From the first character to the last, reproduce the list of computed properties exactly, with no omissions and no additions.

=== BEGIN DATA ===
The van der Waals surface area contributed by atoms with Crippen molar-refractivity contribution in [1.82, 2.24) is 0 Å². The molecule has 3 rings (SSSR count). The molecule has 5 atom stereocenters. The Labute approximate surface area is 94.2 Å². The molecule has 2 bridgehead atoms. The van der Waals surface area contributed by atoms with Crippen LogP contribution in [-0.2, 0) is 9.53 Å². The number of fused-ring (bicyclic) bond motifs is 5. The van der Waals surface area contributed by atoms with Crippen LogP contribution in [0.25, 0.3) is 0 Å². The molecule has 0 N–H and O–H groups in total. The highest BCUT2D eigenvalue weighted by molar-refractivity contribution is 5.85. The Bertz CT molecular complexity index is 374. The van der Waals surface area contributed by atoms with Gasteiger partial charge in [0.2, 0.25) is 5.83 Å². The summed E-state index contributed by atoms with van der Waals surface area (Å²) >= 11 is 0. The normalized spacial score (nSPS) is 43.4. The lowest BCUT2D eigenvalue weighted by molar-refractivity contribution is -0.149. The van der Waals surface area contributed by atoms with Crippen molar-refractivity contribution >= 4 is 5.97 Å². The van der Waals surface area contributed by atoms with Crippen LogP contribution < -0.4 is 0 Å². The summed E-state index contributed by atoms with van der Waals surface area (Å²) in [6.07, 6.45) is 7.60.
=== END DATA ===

The van der Waals surface area contributed by atoms with Crippen molar-refractivity contribution in [1.82, 2.24) is 0 Å². The molecule has 3 rings (SSSR count). The molecule has 5 atom stereocenters. The Labute approximate surface area is 94.2 Å². The molecule has 2 bridgehead atoms. The van der Waals surface area contributed by atoms with Crippen LogP contribution in [-0.2, 0) is 9.53 Å². The number of fused-ring (bicyclic) bond motifs is 5. The van der Waals surface area contributed by atoms with Crippen LogP contribution in [0.25, 0.3) is 0 Å². The molecule has 0 N–H and O–H groups in total. The highest BCUT2D eigenvalue weighted by molar-refractivity contribution is 5.85. The Bertz CT molecular complexity index is 374. The van der Waals surface area contributed by atoms with Gasteiger partial charge in [0.2, 0.25) is 5.83 Å². The summed E-state index contributed by atoms with van der Waals surface area (Å²) >= 11 is 0. The normalized spacial score (nSPS) is 43.4. The lowest BCUT2D eigenvalue weighted by molar-refractivity contribution is -0.149. The van der Waals surface area contributed by atoms with Crippen molar-refractivity contribution >= 4 is 5.97 Å². The van der Waals surface area contributed by atoms with Crippen LogP contribution < -0.4 is 0 Å². The summed E-state index contributed by atoms with van der Waals surface area (Å²) in [6.07, 6.45) is 7.60.